Who’s Zooming Who: When Being Polite Doesn’t Work In Your Favor

What is it with people lately?

You’re with a group of people and one woman, Queen Bee, starts to talk about her moral dilemma “blah blah blah” problem.  She wants everyone in the group to tell her what to do, that’s how distraught she claims to be.

You remain politely reserved saying nothing, thinking to yourself this isn’t a problem you crowdsource for a solution, while everyone else [oh. my. to. the. goodness. gracious.] tells Queen Bee what is wrong with her. And what she should do. And how she should do it.

Eventually all eyes fall on you so you go all Glinda the Good Witch.  You say something like you don’t need any help because you’ve always had the power within you to solve this problem.  Just put on your magic slippers, click your heels together, Dorothy Queen Bee, and you’ll find your way home solution.

Well a short time later you run into Queen Bee who tells you that she has no intention of following any of the advice from the group.  In fact she says that she only talked about her moral dilemma “blah blah blah” problem because she was testing everyone to see who was on her side.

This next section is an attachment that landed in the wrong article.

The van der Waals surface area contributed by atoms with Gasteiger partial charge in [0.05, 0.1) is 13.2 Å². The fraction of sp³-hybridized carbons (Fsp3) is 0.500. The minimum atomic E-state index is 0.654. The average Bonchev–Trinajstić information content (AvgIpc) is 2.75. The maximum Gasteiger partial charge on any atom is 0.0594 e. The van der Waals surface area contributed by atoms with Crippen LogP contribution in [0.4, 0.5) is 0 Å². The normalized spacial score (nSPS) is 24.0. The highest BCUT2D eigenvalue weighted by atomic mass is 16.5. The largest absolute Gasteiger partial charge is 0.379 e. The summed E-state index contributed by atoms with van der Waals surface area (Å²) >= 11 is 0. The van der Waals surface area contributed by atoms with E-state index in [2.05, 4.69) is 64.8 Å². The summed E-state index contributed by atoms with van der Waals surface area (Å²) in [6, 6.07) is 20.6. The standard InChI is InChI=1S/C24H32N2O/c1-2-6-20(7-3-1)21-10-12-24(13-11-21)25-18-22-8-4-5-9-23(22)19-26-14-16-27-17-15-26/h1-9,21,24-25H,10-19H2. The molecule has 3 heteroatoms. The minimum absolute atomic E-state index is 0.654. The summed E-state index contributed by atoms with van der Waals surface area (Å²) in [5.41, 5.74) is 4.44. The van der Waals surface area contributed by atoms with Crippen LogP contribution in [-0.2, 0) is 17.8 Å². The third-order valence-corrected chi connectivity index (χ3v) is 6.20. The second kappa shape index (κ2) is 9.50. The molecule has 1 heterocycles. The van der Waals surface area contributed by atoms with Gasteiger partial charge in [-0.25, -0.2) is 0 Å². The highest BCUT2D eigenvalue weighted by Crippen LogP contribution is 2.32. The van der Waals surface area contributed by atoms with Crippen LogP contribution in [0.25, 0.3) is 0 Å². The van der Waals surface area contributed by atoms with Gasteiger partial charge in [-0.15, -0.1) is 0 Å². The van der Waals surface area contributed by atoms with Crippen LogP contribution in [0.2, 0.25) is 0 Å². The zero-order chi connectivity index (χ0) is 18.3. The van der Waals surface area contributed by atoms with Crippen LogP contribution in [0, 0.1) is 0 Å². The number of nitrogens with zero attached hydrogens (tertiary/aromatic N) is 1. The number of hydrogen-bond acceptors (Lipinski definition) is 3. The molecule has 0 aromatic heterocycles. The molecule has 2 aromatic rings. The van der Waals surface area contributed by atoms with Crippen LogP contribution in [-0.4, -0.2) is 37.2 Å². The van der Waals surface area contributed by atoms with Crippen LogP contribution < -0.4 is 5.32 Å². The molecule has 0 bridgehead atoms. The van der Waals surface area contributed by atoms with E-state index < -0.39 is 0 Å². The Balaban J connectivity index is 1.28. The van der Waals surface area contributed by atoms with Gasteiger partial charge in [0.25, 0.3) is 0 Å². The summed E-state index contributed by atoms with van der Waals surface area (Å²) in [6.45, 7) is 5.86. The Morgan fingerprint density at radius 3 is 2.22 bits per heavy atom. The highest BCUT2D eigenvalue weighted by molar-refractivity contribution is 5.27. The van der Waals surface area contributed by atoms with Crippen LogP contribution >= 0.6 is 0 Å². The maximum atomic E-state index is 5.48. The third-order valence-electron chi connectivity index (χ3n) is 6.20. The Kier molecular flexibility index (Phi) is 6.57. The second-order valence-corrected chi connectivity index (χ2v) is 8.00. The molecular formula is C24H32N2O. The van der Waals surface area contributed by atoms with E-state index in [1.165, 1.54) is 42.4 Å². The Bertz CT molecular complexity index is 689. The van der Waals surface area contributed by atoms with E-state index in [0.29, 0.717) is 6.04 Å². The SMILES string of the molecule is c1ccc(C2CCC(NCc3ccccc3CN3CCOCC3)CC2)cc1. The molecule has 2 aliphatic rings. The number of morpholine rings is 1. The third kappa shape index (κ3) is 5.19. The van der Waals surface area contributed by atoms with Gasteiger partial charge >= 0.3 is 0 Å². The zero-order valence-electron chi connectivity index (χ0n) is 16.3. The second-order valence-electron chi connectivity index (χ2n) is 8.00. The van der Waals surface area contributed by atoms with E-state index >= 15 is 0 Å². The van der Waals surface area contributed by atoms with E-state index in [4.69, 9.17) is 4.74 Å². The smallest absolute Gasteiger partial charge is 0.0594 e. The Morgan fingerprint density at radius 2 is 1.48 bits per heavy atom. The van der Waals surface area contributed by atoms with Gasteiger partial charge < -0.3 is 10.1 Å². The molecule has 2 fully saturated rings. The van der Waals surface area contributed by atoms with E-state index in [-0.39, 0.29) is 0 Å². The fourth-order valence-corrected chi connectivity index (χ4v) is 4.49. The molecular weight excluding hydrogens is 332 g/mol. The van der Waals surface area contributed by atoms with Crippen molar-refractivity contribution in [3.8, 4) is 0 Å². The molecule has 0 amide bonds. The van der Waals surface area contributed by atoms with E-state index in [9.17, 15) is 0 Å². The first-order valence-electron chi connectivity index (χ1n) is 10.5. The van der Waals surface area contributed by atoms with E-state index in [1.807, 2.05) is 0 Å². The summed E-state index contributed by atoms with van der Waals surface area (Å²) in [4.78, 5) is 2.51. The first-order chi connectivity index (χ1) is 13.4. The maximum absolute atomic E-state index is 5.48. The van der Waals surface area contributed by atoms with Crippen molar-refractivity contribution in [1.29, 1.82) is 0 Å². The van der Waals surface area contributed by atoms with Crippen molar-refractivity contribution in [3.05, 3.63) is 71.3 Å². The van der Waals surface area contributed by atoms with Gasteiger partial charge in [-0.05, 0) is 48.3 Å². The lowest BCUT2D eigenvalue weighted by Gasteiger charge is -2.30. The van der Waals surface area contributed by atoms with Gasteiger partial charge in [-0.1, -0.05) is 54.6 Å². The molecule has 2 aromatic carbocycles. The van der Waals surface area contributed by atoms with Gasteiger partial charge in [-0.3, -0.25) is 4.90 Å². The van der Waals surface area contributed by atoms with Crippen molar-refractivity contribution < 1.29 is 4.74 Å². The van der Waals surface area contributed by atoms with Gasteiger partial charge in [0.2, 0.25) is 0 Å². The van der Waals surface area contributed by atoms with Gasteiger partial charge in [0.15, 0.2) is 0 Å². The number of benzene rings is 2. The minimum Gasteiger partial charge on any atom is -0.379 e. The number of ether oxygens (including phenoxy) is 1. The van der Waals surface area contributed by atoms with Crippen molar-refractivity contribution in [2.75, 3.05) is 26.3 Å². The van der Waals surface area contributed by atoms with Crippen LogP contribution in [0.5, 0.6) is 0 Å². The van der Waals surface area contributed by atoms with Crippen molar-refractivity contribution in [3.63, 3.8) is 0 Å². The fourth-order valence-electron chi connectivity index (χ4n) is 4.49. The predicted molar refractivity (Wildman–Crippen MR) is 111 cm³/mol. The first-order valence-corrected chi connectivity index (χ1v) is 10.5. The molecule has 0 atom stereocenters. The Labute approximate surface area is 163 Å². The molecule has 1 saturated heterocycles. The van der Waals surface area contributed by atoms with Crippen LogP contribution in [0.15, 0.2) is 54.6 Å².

Oh dear.

In a nanosecond you realize that Queen Bee now considers you a supportive friend.  You find yourself wondering how it is that being polite got you into this situation?  And how in the future you’ll be politely distancing yourself from Queen Bee?

Your new deceitful [I. don’t. think. so.] friend.

A Character Study: Justifying Your Rationale About Doing A Tango With The Truth

~ INTRODUCTION ~

I NEVER INTENDED TO write about this person, she’s someone I knew a long time ago.  I’d guess that I haven’t been in touch with her for over a decade, maybe longer.

I got thinking of her because I found one of her business cards wedged in the back of my desk drawer.  I’m surprised I kept it, to be honest– but there it was and memories of her flooded into my brain.

So here’s a story, a character study if you will, of a pleasant someone who had her own unique way of rationalizing that which she said and felt no shame about telling, what were ostensibly, falsehoods.

• • •

ONCE UPON A TIME I knew a lovely woman who introduced me to a college acquaintance of hers;  I shall call this acquaintance Nedra.  The lovely women moved away but out of respect for her, Nedra and I still got together for coffee every few months.